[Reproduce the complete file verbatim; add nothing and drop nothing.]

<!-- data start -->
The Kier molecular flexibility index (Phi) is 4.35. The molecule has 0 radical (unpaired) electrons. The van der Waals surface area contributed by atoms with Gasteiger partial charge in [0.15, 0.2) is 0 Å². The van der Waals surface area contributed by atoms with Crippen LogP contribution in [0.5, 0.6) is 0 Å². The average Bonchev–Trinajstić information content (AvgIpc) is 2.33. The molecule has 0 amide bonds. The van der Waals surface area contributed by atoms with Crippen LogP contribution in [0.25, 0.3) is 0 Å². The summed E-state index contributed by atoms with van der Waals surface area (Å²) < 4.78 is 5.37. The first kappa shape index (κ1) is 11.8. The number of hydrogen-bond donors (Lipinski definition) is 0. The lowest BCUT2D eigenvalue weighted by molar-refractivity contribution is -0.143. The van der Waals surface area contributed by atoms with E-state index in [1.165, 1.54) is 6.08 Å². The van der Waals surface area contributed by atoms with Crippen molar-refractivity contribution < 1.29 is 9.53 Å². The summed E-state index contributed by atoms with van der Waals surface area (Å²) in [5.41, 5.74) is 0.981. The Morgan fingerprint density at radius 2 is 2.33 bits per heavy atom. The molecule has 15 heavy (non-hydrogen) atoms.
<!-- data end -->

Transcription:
The Kier molecular flexibility index (Phi) is 4.35. The molecule has 0 radical (unpaired) electrons. The van der Waals surface area contributed by atoms with Gasteiger partial charge in [0.15, 0.2) is 0 Å². The van der Waals surface area contributed by atoms with Crippen LogP contribution in [0.5, 0.6) is 0 Å². The average Bonchev–Trinajstić information content (AvgIpc) is 2.33. The molecule has 0 amide bonds. The van der Waals surface area contributed by atoms with Crippen LogP contribution in [0.25, 0.3) is 0 Å². The summed E-state index contributed by atoms with van der Waals surface area (Å²) < 4.78 is 5.37. The first kappa shape index (κ1) is 11.8. The number of hydrogen-bond donors (Lipinski definition) is 0. The lowest BCUT2D eigenvalue weighted by molar-refractivity contribution is -0.143. The van der Waals surface area contributed by atoms with E-state index in [1.165, 1.54) is 6.08 Å². The van der Waals surface area contributed by atoms with Crippen molar-refractivity contribution < 1.29 is 9.53 Å². The summed E-state index contributed by atoms with van der Waals surface area (Å²) in [5.41, 5.74) is 0.981. The Morgan fingerprint density at radius 2 is 2.33 bits per heavy atom. The molecule has 15 heavy (non-hydrogen) atoms.